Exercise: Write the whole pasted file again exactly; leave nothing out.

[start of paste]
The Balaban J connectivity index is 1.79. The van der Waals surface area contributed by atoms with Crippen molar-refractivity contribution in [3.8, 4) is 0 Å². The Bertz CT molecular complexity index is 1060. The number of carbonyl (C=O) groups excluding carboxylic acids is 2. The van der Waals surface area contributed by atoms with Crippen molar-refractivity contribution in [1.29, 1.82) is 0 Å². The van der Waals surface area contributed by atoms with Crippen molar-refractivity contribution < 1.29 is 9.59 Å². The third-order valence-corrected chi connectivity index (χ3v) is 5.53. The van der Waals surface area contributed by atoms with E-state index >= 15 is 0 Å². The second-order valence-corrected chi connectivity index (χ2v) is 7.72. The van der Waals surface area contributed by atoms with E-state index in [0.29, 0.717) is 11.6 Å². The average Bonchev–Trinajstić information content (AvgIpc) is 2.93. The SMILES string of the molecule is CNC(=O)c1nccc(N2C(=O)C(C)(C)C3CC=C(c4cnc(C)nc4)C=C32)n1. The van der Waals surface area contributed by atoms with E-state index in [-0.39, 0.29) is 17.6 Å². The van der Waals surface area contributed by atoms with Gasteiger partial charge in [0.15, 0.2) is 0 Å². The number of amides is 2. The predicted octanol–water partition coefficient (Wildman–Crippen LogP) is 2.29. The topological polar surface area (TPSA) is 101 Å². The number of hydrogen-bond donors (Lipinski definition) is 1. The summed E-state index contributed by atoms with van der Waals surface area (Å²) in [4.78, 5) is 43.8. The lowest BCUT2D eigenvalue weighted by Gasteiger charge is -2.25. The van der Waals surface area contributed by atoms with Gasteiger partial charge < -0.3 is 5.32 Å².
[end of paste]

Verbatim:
The Balaban J connectivity index is 1.79. The van der Waals surface area contributed by atoms with Crippen molar-refractivity contribution in [3.8, 4) is 0 Å². The Bertz CT molecular complexity index is 1060. The number of carbonyl (C=O) groups excluding carboxylic acids is 2. The van der Waals surface area contributed by atoms with Crippen molar-refractivity contribution in [1.29, 1.82) is 0 Å². The van der Waals surface area contributed by atoms with Crippen molar-refractivity contribution < 1.29 is 9.59 Å². The third-order valence-corrected chi connectivity index (χ3v) is 5.53. The van der Waals surface area contributed by atoms with E-state index >= 15 is 0 Å². The second-order valence-corrected chi connectivity index (χ2v) is 7.72. The van der Waals surface area contributed by atoms with E-state index in [0.29, 0.717) is 11.6 Å². The average Bonchev–Trinajstić information content (AvgIpc) is 2.93. The SMILES string of the molecule is CNC(=O)c1nccc(N2C(=O)C(C)(C)C3CC=C(c4cnc(C)nc4)C=C32)n1. The van der Waals surface area contributed by atoms with E-state index in [-0.39, 0.29) is 17.6 Å². The van der Waals surface area contributed by atoms with Gasteiger partial charge in [0.15, 0.2) is 0 Å². The number of amides is 2. The predicted octanol–water partition coefficient (Wildman–Crippen LogP) is 2.29. The topological polar surface area (TPSA) is 101 Å². The number of hydrogen-bond donors (Lipinski definition) is 1. The summed E-state index contributed by atoms with van der Waals surface area (Å²) in [4.78, 5) is 43.8. The lowest BCUT2D eigenvalue weighted by Gasteiger charge is -2.25. The van der Waals surface area contributed by atoms with Gasteiger partial charge < -0.3 is 5.32 Å².